Peace Prize goes green

Feature story - 8 October, 2004
Wangari Maathai has planted tens of millions of trees, opposed genetically modified organisms and titanium mining in her native Kenya, and won numerous awards for her environmental activism. She has also been beaten, harassed, and imprisoned for her work. For the first time in history, the Nobel Committee has recognised the war on planet Earth by conferring upon her the Nobel Peace prize.

Work for a green planet is work for a peaceful planet.

In a world in which Henry Kissinger can receive the prize, and leaders like Tony Blair and George Bush can be nominated for killing tens of thousands of civilians on false pretences, it's good to see real acts of peace acknowledged.

Wangari Maathai, and the Green Belt movement she founded, have been fighting war with trees. In using forests to combat drought and ensure biodiversity, activists like Wangari make an essential link between environmentalism and peace, by ensuring humans stay within the productive limits of their supporting ecosystems.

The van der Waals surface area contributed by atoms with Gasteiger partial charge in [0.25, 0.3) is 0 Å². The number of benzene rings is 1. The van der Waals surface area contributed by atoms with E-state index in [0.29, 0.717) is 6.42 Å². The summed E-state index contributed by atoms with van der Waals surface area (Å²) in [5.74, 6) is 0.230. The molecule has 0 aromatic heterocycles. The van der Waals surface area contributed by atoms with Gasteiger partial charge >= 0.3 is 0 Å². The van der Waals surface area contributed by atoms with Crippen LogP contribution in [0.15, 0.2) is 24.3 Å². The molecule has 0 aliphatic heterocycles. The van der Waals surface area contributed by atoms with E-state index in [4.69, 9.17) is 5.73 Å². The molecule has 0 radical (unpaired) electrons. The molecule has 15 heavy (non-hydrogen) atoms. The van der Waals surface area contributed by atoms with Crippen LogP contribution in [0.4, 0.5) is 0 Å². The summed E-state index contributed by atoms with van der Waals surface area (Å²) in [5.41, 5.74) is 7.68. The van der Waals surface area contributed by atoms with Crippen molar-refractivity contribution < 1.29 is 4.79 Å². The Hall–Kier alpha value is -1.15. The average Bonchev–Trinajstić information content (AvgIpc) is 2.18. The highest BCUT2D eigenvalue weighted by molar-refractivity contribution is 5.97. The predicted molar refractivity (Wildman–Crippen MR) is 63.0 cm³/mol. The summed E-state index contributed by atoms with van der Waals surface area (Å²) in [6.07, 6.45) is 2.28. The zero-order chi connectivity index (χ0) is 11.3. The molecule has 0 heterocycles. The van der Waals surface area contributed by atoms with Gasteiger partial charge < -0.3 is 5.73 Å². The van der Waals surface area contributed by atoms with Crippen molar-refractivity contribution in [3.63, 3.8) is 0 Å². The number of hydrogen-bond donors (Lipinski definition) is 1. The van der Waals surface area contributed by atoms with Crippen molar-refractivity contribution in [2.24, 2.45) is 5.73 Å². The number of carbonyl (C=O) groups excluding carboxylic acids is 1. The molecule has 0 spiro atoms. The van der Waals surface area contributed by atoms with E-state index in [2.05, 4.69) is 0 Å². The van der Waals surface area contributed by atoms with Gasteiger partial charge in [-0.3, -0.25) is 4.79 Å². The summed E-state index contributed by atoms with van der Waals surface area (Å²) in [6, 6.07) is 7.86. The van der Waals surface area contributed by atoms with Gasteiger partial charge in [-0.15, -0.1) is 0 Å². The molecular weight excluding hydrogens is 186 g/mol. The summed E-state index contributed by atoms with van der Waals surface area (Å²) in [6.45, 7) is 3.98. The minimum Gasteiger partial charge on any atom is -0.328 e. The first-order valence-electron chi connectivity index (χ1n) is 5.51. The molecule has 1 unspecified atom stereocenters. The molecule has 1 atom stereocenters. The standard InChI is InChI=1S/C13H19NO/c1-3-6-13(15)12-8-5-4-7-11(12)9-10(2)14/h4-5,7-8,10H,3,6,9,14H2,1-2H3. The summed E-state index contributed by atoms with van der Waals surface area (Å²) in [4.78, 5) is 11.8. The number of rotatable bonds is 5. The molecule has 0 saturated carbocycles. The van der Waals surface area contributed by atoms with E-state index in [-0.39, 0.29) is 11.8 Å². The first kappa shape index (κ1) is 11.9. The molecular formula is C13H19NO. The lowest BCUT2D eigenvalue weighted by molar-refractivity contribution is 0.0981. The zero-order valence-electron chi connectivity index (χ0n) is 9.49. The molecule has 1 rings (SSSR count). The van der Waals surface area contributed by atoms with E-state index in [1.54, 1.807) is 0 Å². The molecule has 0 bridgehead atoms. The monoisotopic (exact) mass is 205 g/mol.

Armed conflicts bring death and misery to millions of people in scores of countries around the world every day. Since 1989 the number of civil wars has tripled. Many of those conflicts are over limited resources or diminishing land, driven by over-exploitation of natural resources.

When forests that have housed and protected indigenous populations for thousands of years are cut down, natural borders and buffers between people disappear. Sources of livelihood become scarce. Severe drought and ecosystem collapses bring competition and war.

Wangari Maathai founded the Green Belt movement in Kenya in 1977. The group has planted more than 30 million trees across Africa, primarily by village women, in attempt to stop the massive deforestation of the continent.

Wangari was beaten, harassed, and thrown in jail many times for her efforts to protect the environment. Throughout her struggles, she has used the power of non-violence and creative resistance to advocate for democracy and foil crimes against the planet.

That's our kind of Peace Prize winner.